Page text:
This documentary becomes depressing when it comes to profiling the fans. With the way this program is structured the men they follow are not made out to be very sympathetic figures. In fact, it is hard to really feel any sense of empathy for their individual situations at all. Viewers may find that these men have made some rather poor life choices in pursuit of what is essentially a hobby.
Koji is shown to have gone HAM on being a wota after a failed relationship and also appears to be in the middle of a mid-life crisis. He quits his salaryman job for something more menial that allows him the freedom and time to follow Rio.
He finds her as some sort of embodiment of his lost potential and to make up for the failures in his own life he tries to help her succeed with his support as a fan. Yet when asked about taking some of that inspiration and applying it to himself he gets all dark saying he only has some limited time to have fun before he gets all sorts of diseases and is unable to enjoy idols as much.
Mitacchi once had a loving relationship with his elderly parents and a significant other. That all ended once he met a member of the idol group P.IDL at a pachinko parlor cafe she was working at. After that meeting he dedicated himself to following his oshi (Yuka) and her group, abandoning his relationship and his ties with his family. In addition he abandoned any hope of saving money for the future as he spends about $2000 per month on P.IDL.
Naoyamumu is probably the only one of the three men who appears to be not too overly into his idol fandom. Or at least he hasn’t gone completely off the deep end like his contemporaries in this documentary. When asked about finding a girlfriend at his university, he simply states it is too much work and he does not want to be tied down with a relationship yet.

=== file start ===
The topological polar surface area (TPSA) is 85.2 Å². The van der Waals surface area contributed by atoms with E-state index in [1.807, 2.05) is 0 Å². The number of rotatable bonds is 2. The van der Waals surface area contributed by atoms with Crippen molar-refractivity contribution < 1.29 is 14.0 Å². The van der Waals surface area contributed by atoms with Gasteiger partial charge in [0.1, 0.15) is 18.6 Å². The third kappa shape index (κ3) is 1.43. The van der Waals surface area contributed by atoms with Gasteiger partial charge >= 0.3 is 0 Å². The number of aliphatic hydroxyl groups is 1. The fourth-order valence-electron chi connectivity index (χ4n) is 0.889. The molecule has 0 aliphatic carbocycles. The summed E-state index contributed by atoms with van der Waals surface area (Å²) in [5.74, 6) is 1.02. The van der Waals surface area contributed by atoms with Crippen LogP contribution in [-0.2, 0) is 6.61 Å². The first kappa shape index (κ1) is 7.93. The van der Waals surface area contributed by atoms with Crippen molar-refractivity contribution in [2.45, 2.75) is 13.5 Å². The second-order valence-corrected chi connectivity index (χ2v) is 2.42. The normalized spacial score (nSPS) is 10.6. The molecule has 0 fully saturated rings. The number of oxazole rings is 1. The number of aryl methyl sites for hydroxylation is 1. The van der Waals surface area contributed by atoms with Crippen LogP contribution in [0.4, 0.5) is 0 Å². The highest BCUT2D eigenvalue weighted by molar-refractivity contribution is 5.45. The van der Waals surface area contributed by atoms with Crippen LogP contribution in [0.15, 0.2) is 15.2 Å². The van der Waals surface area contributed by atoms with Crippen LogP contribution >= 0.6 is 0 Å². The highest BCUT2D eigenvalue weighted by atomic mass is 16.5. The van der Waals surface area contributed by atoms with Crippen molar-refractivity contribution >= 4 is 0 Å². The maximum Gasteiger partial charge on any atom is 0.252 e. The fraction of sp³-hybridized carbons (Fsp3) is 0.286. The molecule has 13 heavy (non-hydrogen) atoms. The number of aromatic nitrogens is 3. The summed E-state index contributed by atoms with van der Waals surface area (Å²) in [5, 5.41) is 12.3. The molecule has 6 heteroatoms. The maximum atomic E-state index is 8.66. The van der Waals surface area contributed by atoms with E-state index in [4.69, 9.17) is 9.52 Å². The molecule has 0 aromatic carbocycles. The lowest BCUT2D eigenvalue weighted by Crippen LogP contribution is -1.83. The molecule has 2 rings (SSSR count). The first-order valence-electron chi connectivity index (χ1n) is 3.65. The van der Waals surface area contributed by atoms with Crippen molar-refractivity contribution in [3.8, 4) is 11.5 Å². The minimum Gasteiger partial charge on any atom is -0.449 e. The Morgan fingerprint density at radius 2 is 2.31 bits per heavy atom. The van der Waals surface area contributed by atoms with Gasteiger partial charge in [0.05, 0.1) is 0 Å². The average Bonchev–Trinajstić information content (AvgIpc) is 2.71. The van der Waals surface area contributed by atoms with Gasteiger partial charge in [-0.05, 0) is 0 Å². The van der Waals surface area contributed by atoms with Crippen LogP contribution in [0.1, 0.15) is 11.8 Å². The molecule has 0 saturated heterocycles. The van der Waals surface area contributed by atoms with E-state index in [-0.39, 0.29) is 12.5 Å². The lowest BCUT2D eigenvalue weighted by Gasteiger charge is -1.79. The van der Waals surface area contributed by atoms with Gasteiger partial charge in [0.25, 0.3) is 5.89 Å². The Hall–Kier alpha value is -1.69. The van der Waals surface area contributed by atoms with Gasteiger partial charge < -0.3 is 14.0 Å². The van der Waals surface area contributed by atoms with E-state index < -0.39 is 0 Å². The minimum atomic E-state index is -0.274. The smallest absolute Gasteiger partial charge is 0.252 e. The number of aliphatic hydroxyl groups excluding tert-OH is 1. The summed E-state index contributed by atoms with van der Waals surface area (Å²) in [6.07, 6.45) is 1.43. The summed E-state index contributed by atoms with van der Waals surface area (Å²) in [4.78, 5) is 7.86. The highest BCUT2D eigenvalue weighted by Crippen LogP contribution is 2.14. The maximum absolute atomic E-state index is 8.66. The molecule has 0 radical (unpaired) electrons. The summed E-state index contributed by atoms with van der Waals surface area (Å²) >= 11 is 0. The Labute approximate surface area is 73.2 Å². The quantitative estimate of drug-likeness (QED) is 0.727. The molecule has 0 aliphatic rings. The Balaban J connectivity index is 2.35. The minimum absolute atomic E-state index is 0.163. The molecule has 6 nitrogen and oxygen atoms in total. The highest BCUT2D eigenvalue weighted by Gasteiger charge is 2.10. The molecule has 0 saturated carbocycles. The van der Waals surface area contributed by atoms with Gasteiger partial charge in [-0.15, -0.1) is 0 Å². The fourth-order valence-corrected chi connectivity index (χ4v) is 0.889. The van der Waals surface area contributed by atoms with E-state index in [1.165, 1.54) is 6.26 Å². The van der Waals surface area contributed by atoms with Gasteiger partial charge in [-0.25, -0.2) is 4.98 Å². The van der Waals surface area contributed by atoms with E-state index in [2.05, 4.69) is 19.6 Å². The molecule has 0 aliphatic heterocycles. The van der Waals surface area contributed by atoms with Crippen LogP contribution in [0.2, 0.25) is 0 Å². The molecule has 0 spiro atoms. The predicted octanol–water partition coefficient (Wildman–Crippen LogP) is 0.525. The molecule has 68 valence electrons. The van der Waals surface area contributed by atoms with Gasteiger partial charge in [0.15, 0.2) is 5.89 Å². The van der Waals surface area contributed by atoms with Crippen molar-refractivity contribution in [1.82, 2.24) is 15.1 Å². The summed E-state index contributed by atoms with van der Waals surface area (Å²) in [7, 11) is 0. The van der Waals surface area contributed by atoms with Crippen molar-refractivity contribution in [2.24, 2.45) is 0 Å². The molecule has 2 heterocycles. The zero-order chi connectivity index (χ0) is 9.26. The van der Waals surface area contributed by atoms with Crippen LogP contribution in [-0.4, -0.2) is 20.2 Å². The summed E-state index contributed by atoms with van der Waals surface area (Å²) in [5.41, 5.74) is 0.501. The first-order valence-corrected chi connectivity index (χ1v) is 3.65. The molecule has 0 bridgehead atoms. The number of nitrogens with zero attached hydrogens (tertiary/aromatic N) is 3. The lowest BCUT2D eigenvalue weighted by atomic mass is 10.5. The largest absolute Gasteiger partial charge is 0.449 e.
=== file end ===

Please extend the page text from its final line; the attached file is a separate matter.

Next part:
That statement comes into question due to his affinity for following junior idols. Which you know, might be a little not okay for some people who don’t really understand the whole idol culture.
The thing to keep in mind when watching this program is that these men do not represent all idol fans. They are the extreme end of the spectrum and are more like a representation of the stereotypical image of idol fans to outsiders.
And that is where this documentary drops the ball. While the entertainment value of watching these men is high, who they are is not really a fair look at who makes up the Japanese idol fandom. You do see the odd female fan out in the wild in the footage shown from concerts.
This documentary does not expand to other fans of either sex who may not be as hardcore as the individuals they followed, but also enjoy idols just the same.
When you take into account the scope of this documentary as stated by its director one could argue that the less than favourable image of idol fans is unintentional.
Initially, our idea was to follow a few aspiring idol singers. I also thought that I could sympathise and identify more easily with the girls as I was once a girl in Japan. And I didn’t want to have much to do with the fans even though they are the same generation. I had all sorts of preconceptions about middle-aged men who fantasize about teenage girls.
The film ended up becoming as much about their fans – the men who have become increasingly disconnected from women of their age and shy away from real relationships. Making this film really forced me to look at our generation and what we have gone through in post-bubble Japan. While I don’t condone their behavior, I now have a deeper understanding for why they act or think the way they do.
Whether unintentional or not this documentary really doesn’t do a lot to break any pre-existing stigmas. It only re-enforces the view of Japanese idol fans falling into a preset group of outdated qualifiers and ignores everyone else who doesn’t fit that mold.